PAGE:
The cuts, the cuts – cleaning up

So what’s in store for us next? Well, a report in Times Higher Education tells us that staff in Sheffield University are now having to clean their offices themselves; or rather, the normal cleaning service now happens only every two to three weeks. The whole issue was made public by the British academics’ trade union, the University and College Union. The actual┬ácircular was also published by Sheffield University on its website. It appears that the university is seeking to make savings on cleaning services and is encouraging staff to assist in various ways, including emptying their own bins.

The UCU general secretary, Sally Hunt, was apparently outraged:

‘The health and safety of staff is paramount and I am utterly amazed that the university is prepared to cut back on cleaning when it is under swine flu alert.’

I can’t help feeling the reference to swine fly is somewhat irrelevant in this context. Nevertheless, there is a serious issue in there somewhere, and it is clear that as all universities in this part of the world now face serious cuts in public funding there will be more cutbacks in services as institutions struggle to make ends meet. In Ireland this will be made worse by the attempt on the part of the government to stop all recruitment to non-academic posts, including the filling of vacant posts. Given a normal turnover of around 10 per cent per annum in such posts it would not take long before crises arise. The apparent view that you can protect ‘frontline’ educational provision by stopping non-academic appointments is very questionable.

But on the other hand, we are part of a country in crisis, and we must expect to share some of the burden. What we don’t at this point know is how much of this the sector can take without running into serious operational problems with longer term implications. In the early 1990s the then British government introduced a series of annual ‘efficiency gains’, which were if I recall in fact an annual reduction in recurrent grants of 1 per cent. Back then there were serious debates about how far this could be taken, and at which point efficiencies would turn into more serious structural damage.

But this debate needs to be an intelligent one. Claiming that a request to staff to assist in routine tidying endangers health and safety may not be the most sensible way to address this. Equally, pretending that neglecting maintenance and repairs can be a longer term solution to funding problems is also dangerous.

Universities cannot be run on the cheap. But they do always have some potential opportunities to conduct their business more efficiently. Getting that balance right at a time of crisis is vital, so that we can be confident that when economic conditions improve we will not be found to have been damaged beyond repair.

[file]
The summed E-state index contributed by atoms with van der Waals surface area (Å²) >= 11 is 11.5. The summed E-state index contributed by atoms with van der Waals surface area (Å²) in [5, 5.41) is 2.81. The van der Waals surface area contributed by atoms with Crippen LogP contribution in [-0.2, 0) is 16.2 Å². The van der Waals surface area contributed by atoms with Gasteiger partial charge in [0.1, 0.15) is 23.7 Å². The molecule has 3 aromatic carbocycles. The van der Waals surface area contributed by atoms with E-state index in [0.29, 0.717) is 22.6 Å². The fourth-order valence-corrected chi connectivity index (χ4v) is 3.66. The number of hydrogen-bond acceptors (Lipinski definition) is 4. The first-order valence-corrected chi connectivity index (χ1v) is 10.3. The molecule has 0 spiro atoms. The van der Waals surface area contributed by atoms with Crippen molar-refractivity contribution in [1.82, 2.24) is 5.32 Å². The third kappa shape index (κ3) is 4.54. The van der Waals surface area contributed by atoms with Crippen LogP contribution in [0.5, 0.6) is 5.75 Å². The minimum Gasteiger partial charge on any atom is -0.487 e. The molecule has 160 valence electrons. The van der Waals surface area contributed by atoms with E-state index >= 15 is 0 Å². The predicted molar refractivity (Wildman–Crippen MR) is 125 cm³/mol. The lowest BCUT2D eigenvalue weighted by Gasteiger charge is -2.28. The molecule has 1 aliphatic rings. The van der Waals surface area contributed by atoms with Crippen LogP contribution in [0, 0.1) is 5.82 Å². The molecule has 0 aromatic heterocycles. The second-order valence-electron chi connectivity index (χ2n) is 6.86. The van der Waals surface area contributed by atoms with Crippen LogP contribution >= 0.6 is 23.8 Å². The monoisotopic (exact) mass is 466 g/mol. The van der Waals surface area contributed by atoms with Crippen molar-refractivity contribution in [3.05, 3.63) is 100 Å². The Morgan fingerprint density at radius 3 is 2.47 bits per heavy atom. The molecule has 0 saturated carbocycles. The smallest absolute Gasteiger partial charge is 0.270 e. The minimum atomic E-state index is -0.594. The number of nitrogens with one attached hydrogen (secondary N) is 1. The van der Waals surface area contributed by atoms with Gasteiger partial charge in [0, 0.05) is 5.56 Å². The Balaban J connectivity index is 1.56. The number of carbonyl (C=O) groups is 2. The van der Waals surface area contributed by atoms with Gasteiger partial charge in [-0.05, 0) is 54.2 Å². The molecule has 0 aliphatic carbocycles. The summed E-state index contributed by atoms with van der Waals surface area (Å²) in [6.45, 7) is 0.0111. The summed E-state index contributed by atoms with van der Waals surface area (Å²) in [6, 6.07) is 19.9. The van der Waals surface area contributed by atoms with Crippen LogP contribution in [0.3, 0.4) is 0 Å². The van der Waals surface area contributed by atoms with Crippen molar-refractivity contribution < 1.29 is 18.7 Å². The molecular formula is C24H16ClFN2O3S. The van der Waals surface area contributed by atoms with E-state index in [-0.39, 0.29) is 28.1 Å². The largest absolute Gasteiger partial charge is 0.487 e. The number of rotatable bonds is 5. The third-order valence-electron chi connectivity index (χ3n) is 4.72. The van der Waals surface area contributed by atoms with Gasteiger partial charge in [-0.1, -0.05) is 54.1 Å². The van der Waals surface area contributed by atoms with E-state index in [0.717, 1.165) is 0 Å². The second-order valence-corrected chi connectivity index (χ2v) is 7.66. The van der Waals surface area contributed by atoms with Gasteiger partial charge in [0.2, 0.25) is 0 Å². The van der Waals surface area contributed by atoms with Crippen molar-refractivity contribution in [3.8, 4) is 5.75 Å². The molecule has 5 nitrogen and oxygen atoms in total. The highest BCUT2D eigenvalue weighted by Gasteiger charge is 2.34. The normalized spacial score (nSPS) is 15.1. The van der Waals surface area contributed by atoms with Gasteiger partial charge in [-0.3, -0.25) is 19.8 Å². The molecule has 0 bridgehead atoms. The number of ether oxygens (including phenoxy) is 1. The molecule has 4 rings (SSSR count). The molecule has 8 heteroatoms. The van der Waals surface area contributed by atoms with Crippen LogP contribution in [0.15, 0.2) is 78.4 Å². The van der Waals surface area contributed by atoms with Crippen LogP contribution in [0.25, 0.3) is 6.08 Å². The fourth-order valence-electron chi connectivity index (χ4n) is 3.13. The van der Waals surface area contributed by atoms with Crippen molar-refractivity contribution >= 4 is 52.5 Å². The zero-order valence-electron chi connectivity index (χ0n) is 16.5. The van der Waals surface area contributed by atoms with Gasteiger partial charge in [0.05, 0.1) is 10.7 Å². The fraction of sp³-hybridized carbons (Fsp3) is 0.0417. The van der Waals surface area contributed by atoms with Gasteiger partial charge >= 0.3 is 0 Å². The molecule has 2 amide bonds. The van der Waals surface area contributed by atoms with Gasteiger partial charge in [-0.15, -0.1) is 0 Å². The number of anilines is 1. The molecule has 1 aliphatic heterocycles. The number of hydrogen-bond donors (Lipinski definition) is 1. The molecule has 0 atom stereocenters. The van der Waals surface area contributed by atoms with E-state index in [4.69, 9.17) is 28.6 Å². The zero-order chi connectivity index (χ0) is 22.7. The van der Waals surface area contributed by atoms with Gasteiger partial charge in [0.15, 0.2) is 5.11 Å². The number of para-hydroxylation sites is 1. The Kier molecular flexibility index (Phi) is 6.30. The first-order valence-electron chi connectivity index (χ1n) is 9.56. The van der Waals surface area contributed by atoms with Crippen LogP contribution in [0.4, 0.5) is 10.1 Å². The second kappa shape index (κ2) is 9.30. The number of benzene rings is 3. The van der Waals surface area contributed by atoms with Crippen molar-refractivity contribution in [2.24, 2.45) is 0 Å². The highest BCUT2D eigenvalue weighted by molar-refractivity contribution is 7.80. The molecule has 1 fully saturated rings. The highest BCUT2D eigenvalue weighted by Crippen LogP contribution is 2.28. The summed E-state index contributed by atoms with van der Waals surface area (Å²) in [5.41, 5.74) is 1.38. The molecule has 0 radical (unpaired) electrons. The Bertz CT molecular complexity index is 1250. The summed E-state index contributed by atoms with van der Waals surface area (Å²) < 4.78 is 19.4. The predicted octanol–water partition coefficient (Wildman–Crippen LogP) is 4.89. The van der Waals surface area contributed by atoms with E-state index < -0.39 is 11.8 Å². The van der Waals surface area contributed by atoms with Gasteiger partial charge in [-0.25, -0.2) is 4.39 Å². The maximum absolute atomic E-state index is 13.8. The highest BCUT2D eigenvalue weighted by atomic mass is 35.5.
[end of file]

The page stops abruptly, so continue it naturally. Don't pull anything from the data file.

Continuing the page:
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5 Comments on “The cuts, the cuts – cleaning up”

  1. Aoife Citizen Says:

    English academics get their office cleaned? Why wasn’t I told? What am I doing here?

  2. Vincent Says:

    You do not really think that Irish Universities are run on the cheap. And those English academics must not be doing all that much if a cleaner can fit a hoover through the door. The Dean of Arts had the only office in UCG that had clear acreage before his desk and this only because he had another office. The usual office could be seen as designed to kick the Earth off its axis with the weight of books.

  3. Donal Says:

    Innovation can play a huge part here…

    By looking at new ways to achieve the same result, you can take advantage in advances in technology, science and process development.

    The recent migration of DCU users to Google Apps for your domain is one example.

    DCU’s ISS team benefits by lowering the overhead of maintaining the email system (these resources can be allocated to projects that have been starved to date). Students / staff / alumni benefit from a system with less spam/junk/viruses and a better way to communicate (searching, IM, etc). If each staff member saves 10mins deleting junk mail each day that quickly adds up…

    My currently role (PM at Google) encourages me to innovate constantly. The rewards? The scope and complexity of what can be achieved increases while the costs decrease.

    While software continues to advance, revisiting and reviewing processes and policies on a regular basis (not a rubber-stamp “it’s still good” but a thorough review looking for opportunities to reduce bottlenecks and recurring issues) can make a huge impact to an organisation. In some cases, you can identify an area that is understaffed causing an impact on the rest of the organisation to deliver results. Whenever there is a hand-off from one team to another, reviewing and strengthening the relationships between those teams leads to efficiencies that are hard to quantify but can reduce the end-to-end delivery time (each side has a better understanding of what the other is expecting and can adapt their internal processes so they are better aligned).


  4. Of course English academics get their offices cleaned…wot wot, what did you expect!


  5. Unbelievable that in the midst of an epidemic they would cut professional cleaning costs when it is needed the most.


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